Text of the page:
Directors. The Board of Directors is responsible for the long-term management and policy decisions of the corporation. While the Directors are considered to have the highest level of DIRECT control over the corporation, there are, however, a few instances when the shareholders are required to approve Actions of the Board of Directors (e.g. amendment to the Articles of Incorporation, sale of substantially all of the corporate assets, the merger or dissolution of the corporation, etc...).

Corporate Officers. Corporate officers are elected by the Board of Directors and are responsible for conducting the day-to-day operational activities of the corporation. Corporate officers usually consist of the following: (President, Vice-President, Secretary, Treasurer).

Management & Staff. Management and Staff are DIRECTLY responsible for the daily activities of the corporation.

One Person Required. In most states, one or more persons may form and operate a corporation. Some states, however, require that the number of persons required to manage a corporation be at least equal to the number of owners. For example, if there are only two shareholders, there must also be a minimum of two directors serving on the board.

Fringe Benefits. Corporations may often offer their employees unique fringe benefits. For example, owner-employees may often deduct health insurance premiums paid by the corporation from corporate income. In addition, Corporate-defined benefit plans often afford better retirement options and benefits than those offered by non-corporate plans.

Corporate Formalities. To retain the corporate existence and thus the benefits of limited liability and special tax treatment, those who run the corporation must observe corporate formalities. Thus, even a one-person corporation must wear different hats depending on the occasion.

For example, one person may be responsible for being the sole shareholder, Director, and Officer of the corporation; however, depending on the action taken, that person must observe certain formalities: Annual meetings must be held, corporate minutes of the meetings must be taken, Officers must be appointed, and shares must be issued to shareholders.

Most importantly, however, the corporation should issue stock to its shareholders and keep adequate capitalization on hand to cover any "foreseeable" business debts.

Shareholder Liability for Corporate Debts. Where corporate formalities are not observed, shareholders may be held personally liable for corporate debts. thus, if a thinly capitalized corporation is created, funds are commingled with employees and officers, stock is never issued, meetings are never held, or other corporate formalities required by your state of incorporation are not followed, a court or the IRS may "pierce the corporate veil" and hold the shareholders personally liable for corporate debts.

Avoiding Double Taxation. Generally, the corporation is taxed for its own profits; then, any profits paid out in the form of dividends are taxed again to the recipient as dividend income and the individual shareholder's tax rate.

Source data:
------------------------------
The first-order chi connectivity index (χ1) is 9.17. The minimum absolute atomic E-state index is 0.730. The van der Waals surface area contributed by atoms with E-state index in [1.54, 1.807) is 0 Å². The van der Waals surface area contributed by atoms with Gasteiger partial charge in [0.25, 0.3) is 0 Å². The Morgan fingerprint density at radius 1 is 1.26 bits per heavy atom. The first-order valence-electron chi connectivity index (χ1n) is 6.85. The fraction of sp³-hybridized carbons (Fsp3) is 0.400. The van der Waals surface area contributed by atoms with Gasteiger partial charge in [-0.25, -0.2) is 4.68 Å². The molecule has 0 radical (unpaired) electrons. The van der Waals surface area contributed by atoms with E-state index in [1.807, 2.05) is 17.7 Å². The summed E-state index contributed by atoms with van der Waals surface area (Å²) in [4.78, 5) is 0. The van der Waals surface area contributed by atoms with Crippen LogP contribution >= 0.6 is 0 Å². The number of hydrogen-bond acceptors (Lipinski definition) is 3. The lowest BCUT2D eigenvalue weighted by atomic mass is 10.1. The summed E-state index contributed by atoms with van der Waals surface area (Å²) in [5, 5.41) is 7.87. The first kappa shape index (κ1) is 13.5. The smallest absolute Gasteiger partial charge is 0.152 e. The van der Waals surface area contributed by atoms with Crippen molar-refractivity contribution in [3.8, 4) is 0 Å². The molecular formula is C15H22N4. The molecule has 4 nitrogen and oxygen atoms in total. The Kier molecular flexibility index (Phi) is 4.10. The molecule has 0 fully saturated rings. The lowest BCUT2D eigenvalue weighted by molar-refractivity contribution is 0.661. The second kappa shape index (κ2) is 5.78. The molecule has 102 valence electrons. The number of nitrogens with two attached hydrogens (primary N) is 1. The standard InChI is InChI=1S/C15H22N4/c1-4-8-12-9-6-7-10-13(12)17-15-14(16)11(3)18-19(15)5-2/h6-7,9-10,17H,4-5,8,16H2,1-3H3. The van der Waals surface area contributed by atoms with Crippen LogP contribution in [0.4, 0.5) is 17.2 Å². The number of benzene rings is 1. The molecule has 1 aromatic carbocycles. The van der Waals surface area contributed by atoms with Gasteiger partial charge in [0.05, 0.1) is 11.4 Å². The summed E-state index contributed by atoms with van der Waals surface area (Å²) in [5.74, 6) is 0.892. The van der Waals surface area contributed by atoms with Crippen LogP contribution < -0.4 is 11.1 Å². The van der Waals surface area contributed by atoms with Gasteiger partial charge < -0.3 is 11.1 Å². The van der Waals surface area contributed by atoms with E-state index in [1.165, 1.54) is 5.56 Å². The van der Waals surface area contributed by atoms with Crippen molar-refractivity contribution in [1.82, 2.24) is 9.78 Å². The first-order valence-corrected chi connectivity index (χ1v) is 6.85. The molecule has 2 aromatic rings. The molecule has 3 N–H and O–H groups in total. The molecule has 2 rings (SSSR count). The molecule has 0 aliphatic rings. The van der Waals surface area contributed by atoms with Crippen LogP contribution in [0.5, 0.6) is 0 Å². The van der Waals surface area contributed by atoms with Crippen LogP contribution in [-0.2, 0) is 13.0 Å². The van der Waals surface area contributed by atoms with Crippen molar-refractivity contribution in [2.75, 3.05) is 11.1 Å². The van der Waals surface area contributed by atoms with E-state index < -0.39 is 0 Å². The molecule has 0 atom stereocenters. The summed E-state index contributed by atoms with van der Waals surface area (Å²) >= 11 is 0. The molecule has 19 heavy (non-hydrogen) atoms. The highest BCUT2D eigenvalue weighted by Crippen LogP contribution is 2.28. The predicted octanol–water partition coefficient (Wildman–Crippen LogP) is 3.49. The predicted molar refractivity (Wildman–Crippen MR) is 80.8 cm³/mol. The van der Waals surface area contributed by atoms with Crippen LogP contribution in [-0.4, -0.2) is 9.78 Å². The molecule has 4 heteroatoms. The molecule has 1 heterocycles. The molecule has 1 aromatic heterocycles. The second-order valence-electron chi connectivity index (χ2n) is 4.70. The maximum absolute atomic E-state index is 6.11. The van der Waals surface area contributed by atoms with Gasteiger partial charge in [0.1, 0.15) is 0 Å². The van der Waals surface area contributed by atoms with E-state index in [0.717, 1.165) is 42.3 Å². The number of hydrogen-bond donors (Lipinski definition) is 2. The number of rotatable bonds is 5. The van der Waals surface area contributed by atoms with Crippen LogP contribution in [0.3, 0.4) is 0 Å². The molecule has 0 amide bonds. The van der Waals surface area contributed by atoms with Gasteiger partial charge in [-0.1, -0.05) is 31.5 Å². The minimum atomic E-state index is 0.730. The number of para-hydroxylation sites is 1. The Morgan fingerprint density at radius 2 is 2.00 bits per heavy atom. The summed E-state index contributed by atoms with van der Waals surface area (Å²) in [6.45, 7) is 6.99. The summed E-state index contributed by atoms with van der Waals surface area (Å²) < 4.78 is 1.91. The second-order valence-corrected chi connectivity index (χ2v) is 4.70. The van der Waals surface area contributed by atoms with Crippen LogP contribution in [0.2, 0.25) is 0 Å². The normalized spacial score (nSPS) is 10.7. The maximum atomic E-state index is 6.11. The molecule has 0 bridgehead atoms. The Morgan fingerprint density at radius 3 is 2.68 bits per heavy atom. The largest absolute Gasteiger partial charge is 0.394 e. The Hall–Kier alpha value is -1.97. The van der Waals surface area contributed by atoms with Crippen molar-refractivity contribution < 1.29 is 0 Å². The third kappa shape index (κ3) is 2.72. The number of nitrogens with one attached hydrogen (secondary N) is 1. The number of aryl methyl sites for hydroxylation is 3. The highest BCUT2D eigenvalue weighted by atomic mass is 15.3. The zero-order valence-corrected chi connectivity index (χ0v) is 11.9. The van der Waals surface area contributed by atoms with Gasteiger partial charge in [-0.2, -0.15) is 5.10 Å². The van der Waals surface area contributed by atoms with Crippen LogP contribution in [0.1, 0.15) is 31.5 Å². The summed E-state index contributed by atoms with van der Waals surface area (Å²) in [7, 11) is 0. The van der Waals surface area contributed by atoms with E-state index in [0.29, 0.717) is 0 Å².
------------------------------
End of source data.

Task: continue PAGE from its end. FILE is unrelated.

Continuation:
However, most small corporations rarely pay dividends. Rather, owner-employees are paid salaries and fringe benefits that are deductible to the corporation. The result is that only the employee-owners end up paying any income taxes on this business income and double taxation rarely occurs.

NOTE: See "The S-Corporation" below as a popular taxing alternative for corporations.

Duration of a Corporation. As a separate legal entity, a corporation is capable of continuing indefinitely. Its existence is not affected by death or incapacity of its shareholders, officers, or directors or by transfer of its shares from one person to another.

The S-Corporation

An S Corporation begins its existence as a "C-Corporation" (discussed above) -- (i.e. as a general, for-profit corporation upon filing the Articles of Incorporation with the appropriate STATE office. However, after the corporation has been formed, it may elect "S Corporation Status" by submitting IRS form 2553 to the Internal Revenue Service (in some cases a state filing is required as well).

Once this filing is complete, the corporation is taxed like a partnership or sole proprietorship rather than as a separate entity. Thus, the income is "passed-through" to the shareholders for purposes of computing tax liability. Therefore, a shareholder's individual tax returns will report the income or loss generated by an S corporation.

Qualifying for S Corporation Status.  To qualify as an S corporation, a corporation must timely file IRS Form 2553 with the IRS. This election must be made by March 15 of the current year if the corporation is a calendar-year taxpayer in order for the election to take effect for the current tax year.

However, a "New" corporation may make the filing at anytime during its tax year so long as the filing is made no later than 75 days after the corporation has began conducting business as a corporation, acquired assets, or has issued stock to shareholders (whichever is earlier).

To qualify for S corporation status, the corporation must:

  • Be filed in one of the 50 United States.

  • Maintain only one class of stock.

  • Maintain a maximum of 75 shareholders.

  • Be comprised SOLELY of shareholders who are individuals, estates or certain qualified trusts, who consent in writing to the S corporation election.

  • NOT have a shareholder who is a non-resident alien.